The stuff of the universe, Lucretius proposed, is an infinite number of atoms moving randomly through space, like dust motes in a sunbeam, colliding, hooking together, forming complex structures, breaking apart, in a ceaseless process of creation and destruction. There is no escape from this process. When we look up at the night sky and marvel at the numberless stars, we are not seeing the handiwork of the gods or a crystalline sphere. We are seeing the same material world of which we are a part and from whose elements we are made. There is no master plan, no divine architect, no intelligent design. Nature restlessly experiments, and we are simply one among the innumerable results.2
For Lucretius - in either Greenblatt’s or Nancy’s hands - there is no master plan of the universe, world or community. Rather, whenever a spontaneous swerve occurs in the pattern of atoms - ones that ordinarily descend like rain in parallel formation - a new world is produced (as if by chance).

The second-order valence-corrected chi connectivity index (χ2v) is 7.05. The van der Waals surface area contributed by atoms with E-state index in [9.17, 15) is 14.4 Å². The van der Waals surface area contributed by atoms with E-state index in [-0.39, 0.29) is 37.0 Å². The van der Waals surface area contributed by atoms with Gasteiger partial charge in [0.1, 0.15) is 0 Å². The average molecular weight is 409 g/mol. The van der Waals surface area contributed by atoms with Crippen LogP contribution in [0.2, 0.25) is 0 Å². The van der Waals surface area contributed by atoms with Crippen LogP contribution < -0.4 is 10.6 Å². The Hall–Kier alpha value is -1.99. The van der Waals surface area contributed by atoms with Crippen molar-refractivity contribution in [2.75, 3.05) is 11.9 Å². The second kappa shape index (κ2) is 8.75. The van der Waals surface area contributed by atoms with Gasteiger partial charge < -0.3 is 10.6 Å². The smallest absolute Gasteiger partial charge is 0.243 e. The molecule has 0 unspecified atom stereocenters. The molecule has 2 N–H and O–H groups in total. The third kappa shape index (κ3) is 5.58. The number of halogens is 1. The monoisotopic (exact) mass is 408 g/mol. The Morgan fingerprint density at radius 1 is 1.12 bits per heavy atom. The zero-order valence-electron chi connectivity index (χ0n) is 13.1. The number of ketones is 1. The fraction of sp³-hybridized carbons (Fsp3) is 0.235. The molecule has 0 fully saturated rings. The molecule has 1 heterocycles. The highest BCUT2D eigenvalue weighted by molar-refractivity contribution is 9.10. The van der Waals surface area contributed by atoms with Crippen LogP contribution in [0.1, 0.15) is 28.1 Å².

Back to our pianists. In their first attempts, rules were continuously devised. “I think we should use more black keys.” “Let’s try a Philip Glass minor 3rd theme.” “No pedal.” “Less color, more melody.” In this Glassian meta-configuration, a fledgling composition, dominated by arpeggios, begins to emerge. One of the Classicists suggests adding a splash of Beethoven. They begin to devise another composition, but collectively decide it’s too fixed. They change positions. While the Classicists make one argument after another for algorithms, the Improvisationalist tenaciously swerves away from any tonal composition they derive. This prompts an accusation that the Improvisationalist is the “culprit of dissonance.” The Improvisationalist, in turn, insists that they should collectively focus on the process and not on any master plans. Two hours into the assignment, the specter of John Cage enters the room as a frustrated Classicist begins pounding on the piano as an alternate means of “collective engagement.” Another dead end. Frustrated, the Improvisationalist asks Tanaka if there is anything he wants to say to them. Tanaka silently shakes his head and moves instead to direct a cameraman. The pianists carry on their struggle to compose between what they see and what they hear, between what they plan and what they play. Still, the notes continue to fall like rain in parallel formation (as if by chance).